MLM and Fat Loss Products—Worth the Price?

Note: From a FOX examination of fat supplement items (such as the best foskolin or green tea pills) as promoted by MLM companies. The story is negatively biased in several ways (e.g., it falsely declares there are no academically trained experts who advocate for alternative dietary approaches) but does provide a caution about the claims of the pay-to-join MLM and supplement industries. The credibility of the best network marketing companies might be enhanced if its opportunities were offered on a free entry basis, making them less vulnerable to charges they are gouging their marketers. 

…In programs that operate under MLM marketing, participants hear about the product at hand through an ambassador or distributor who sells them the product then acts as their adviser throughout the program, like the relationship between Vargas and her coach.

While legal MLM companies can resemble fraudulent pyramid, or Ponzi, schemes, it is likely legal if it meets certain criterion outlined by the Securities and Exchange Commission (SEC). According to the SEC, pyramid schemes and legal MLM companies both suggest participants can profit when they recruit new followers and often require a “buy-in” or fee of some amount to become a seller. Kaitlyn Iannuzzi, Vargas’ coach, said the sign-up cost to become a Plexus ambassador is $150, which includes the ambassador’s first month of products.

Some of the key characteristics of pyramid schemes are that they don’t offer a real product, promise a “get rich quick” model with little to no work required, and have a complex commission structure, according to the SEC. While some of the commission structures of popular cleanse programs could be considered complicated, companies like Plexus, Isagenix and AdvoCare do offer products and require their ambassadors to actively recruit new members to earn money.

The SEC monitors those companies that are publicly traded, while those that are privately owned may list their financials online.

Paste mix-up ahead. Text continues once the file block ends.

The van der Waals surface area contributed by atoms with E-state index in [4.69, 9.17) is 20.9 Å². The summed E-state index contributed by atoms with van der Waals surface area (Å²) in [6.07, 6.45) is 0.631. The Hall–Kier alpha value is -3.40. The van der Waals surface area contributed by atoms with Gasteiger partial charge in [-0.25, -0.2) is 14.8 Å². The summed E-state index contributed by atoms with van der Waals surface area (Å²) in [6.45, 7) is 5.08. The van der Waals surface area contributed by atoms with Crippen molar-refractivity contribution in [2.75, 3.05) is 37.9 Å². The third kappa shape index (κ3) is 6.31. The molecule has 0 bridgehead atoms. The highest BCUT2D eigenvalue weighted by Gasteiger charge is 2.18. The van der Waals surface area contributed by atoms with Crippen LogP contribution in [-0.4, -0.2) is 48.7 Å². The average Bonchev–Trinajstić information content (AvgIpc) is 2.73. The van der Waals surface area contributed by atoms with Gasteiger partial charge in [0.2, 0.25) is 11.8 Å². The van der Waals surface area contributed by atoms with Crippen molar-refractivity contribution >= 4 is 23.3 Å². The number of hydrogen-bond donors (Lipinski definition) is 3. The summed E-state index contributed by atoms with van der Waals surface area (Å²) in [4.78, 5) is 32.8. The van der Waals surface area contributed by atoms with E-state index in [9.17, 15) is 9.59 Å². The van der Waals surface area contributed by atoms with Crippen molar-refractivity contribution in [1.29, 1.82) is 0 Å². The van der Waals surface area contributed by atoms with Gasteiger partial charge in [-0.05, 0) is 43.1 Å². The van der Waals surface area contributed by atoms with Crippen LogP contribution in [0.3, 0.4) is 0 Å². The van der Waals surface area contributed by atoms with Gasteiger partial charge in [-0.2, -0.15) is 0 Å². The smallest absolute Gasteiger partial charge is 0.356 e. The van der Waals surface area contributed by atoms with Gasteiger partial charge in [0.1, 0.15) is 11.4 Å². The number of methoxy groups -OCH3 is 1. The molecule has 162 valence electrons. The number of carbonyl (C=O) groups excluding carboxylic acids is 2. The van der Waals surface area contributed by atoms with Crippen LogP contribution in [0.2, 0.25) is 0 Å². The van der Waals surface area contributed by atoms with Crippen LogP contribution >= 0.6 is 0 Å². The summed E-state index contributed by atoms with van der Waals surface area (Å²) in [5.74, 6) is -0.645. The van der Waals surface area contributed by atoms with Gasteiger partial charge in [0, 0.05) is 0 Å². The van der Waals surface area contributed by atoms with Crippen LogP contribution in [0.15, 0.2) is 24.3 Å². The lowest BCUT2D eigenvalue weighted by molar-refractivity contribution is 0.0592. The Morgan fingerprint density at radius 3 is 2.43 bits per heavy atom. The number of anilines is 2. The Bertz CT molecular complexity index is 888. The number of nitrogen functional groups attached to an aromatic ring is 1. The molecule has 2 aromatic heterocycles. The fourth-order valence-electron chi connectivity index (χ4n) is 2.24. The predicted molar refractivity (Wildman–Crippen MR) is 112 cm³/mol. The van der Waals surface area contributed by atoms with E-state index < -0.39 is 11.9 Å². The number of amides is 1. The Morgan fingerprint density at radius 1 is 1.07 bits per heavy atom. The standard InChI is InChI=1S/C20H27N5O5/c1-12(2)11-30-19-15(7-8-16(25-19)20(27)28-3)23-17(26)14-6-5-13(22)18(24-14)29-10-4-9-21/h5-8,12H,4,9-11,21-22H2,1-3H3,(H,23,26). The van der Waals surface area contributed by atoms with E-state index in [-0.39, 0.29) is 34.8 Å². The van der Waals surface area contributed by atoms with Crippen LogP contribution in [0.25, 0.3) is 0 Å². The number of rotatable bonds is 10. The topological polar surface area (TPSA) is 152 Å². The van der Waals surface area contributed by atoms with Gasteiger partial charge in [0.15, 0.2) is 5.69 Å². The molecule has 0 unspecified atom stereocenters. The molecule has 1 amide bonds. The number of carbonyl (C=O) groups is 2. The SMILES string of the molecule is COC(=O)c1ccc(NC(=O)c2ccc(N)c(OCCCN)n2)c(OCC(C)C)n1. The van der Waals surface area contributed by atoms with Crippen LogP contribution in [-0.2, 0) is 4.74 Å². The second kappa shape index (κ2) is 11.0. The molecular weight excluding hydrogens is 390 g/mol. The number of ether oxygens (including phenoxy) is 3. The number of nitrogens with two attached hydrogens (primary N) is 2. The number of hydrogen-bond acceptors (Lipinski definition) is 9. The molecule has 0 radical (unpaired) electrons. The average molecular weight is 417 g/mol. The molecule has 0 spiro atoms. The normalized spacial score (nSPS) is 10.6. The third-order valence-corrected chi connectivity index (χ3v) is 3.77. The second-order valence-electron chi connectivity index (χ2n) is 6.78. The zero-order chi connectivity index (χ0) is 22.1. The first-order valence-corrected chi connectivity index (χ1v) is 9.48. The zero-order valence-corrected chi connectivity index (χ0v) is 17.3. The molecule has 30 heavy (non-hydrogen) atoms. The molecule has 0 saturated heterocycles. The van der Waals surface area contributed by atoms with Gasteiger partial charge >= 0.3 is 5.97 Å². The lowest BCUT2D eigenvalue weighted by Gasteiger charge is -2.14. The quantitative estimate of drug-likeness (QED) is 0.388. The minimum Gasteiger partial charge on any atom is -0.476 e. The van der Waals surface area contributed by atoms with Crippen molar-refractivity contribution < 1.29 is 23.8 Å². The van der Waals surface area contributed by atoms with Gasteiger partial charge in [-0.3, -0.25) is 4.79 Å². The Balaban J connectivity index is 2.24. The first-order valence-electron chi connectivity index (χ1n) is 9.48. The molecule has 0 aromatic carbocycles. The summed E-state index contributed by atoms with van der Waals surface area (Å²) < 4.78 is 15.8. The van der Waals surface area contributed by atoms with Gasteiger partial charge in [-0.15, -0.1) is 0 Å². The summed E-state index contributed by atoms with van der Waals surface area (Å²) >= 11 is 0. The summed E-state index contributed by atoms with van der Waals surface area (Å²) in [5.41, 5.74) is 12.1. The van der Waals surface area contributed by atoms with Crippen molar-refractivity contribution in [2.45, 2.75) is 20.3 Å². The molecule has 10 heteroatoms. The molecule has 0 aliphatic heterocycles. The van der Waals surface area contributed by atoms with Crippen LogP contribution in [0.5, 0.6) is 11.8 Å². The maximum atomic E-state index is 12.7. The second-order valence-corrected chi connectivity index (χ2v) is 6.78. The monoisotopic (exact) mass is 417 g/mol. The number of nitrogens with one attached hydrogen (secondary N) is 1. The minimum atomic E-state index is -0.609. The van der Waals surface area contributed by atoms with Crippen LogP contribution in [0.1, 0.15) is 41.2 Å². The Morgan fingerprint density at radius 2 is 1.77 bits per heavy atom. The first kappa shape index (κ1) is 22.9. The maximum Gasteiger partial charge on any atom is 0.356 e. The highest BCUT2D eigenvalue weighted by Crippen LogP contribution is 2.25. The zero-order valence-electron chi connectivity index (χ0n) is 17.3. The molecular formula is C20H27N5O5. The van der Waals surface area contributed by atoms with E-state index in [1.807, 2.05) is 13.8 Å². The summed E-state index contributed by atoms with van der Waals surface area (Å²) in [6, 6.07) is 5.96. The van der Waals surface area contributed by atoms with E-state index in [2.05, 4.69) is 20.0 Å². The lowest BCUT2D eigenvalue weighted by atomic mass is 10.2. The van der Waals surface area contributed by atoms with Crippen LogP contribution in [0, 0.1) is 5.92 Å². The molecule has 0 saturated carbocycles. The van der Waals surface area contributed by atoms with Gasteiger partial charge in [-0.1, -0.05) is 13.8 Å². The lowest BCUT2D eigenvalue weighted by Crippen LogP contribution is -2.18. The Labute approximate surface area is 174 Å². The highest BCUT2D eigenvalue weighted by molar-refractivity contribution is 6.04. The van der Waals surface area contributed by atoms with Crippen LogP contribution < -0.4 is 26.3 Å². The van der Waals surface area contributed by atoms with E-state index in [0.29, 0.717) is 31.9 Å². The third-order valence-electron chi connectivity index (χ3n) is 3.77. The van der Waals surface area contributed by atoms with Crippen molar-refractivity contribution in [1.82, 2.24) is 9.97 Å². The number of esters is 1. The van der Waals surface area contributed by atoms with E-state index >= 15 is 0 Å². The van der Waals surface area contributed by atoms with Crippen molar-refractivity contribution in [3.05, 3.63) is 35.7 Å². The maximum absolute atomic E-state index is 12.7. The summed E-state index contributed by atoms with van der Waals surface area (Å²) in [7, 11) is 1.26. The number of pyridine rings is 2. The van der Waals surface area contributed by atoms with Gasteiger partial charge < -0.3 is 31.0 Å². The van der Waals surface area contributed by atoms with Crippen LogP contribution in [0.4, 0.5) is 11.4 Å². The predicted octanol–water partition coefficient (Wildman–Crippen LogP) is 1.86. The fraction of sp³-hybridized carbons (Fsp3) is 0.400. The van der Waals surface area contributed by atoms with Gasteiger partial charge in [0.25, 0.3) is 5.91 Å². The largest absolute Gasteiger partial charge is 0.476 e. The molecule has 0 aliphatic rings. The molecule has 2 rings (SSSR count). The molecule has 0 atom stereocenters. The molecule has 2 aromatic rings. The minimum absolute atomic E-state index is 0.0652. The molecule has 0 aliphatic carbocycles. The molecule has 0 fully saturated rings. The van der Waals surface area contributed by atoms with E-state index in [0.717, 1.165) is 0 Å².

Depending on his or her level and the program at hand, an ambassador for a popular cleanse program can earn between about $700 to over $1 million per year. The aim is that the more they sell, and the more people they recruit, the greater their earnings.

Laura DeAngelis, a 41-year-old personal trainer based in New York City, bought a supply of Isagenix’s 30-Day Challenge products last February and talks openly about her experience, but she isn’t an official, paid ambassador for the company.

DeAngelis said she felt the program helped kick-start her metabolism and lose problem pounds she wasn’t able to shed on Weight Watchers, a program whose tenets she has followed since 2004. When all was said and done, she lost 10 pounds in 30 days, and the program’s rules against consuming caffeine, alcohol and processed foods helped her refocus on what she was putting into her body afterward. DeAngelis said she paid about $300 for the 30-day supply of Isagenix products.

“Some people may look at the price tag and say, ‘That’s a lot of money,’” DeAngelis told FoxNews.com, but “when I broke it down, it was fiscally responsible for me, so I think people need to sit down and see what they’re spending on junk food and other things.”